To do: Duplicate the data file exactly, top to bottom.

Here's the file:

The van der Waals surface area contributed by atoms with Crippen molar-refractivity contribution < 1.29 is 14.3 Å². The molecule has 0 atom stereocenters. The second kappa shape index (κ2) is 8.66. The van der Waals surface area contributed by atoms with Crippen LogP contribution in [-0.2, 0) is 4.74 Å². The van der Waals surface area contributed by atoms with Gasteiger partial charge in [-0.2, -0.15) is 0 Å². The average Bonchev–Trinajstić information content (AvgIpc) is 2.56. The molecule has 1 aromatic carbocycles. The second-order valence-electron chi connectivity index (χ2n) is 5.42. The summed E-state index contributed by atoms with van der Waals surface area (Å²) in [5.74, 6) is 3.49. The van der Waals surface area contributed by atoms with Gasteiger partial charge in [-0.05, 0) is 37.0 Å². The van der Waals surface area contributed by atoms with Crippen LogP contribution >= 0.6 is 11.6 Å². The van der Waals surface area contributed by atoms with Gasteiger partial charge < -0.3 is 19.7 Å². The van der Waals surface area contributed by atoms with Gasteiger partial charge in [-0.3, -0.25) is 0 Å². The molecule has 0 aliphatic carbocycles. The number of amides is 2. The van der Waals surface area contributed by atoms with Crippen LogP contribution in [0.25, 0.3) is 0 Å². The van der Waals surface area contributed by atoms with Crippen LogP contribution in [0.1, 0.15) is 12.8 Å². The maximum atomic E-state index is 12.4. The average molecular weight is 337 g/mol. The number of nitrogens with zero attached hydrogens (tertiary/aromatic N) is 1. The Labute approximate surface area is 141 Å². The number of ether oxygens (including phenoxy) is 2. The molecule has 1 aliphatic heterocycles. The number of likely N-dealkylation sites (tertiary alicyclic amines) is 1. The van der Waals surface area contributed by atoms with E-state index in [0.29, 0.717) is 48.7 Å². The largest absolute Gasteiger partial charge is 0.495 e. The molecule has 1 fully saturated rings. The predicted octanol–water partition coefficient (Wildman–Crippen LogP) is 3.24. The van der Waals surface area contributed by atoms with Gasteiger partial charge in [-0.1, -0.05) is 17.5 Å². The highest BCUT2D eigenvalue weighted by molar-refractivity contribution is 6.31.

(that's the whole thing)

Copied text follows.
The van der Waals surface area contributed by atoms with Crippen molar-refractivity contribution < 1.29 is 14.3 Å². The molecule has 0 atom stereocenters. The second kappa shape index (κ2) is 8.66. The van der Waals surface area contributed by atoms with Crippen LogP contribution in [-0.2, 0) is 4.74 Å². The van der Waals surface area contributed by atoms with Gasteiger partial charge in [-0.2, -0.15) is 0 Å². The average Bonchev–Trinajstić information content (AvgIpc) is 2.56. The molecule has 1 aromatic carbocycles. The second-order valence-electron chi connectivity index (χ2n) is 5.42. The summed E-state index contributed by atoms with van der Waals surface area (Å²) in [5.74, 6) is 3.49. The van der Waals surface area contributed by atoms with Gasteiger partial charge in [-0.05, 0) is 37.0 Å². The van der Waals surface area contributed by atoms with Crippen LogP contribution >= 0.6 is 11.6 Å². The van der Waals surface area contributed by atoms with Gasteiger partial charge < -0.3 is 19.7 Å². The van der Waals surface area contributed by atoms with Gasteiger partial charge in [-0.3, -0.25) is 0 Å². The molecule has 0 aliphatic carbocycles. The number of amides is 2. The van der Waals surface area contributed by atoms with Crippen LogP contribution in [0.25, 0.3) is 0 Å². The van der Waals surface area contributed by atoms with Crippen LogP contribution in [0.1, 0.15) is 12.8 Å². The maximum atomic E-state index is 12.4. The average molecular weight is 337 g/mol. The number of nitrogens with zero attached hydrogens (tertiary/aromatic N) is 1. The Labute approximate surface area is 141 Å². The number of ether oxygens (including phenoxy) is 2. The molecule has 1 aliphatic heterocycles. The number of likely N-dealkylation sites (tertiary alicyclic amines) is 1. The van der Waals surface area contributed by atoms with E-state index in [0.29, 0.717) is 48.7 Å². The largest absolute Gasteiger partial charge is 0.495 e. The molecule has 1 fully saturated rings. The predicted octanol–water partition coefficient (Wildman–Crippen LogP) is 3.24. The van der Waals surface area contributed by atoms with Gasteiger partial charge in [-0.1, -0.05) is 17.5 Å². The highest BCUT2D eigenvalue weighted by molar-refractivity contribution is 6.31.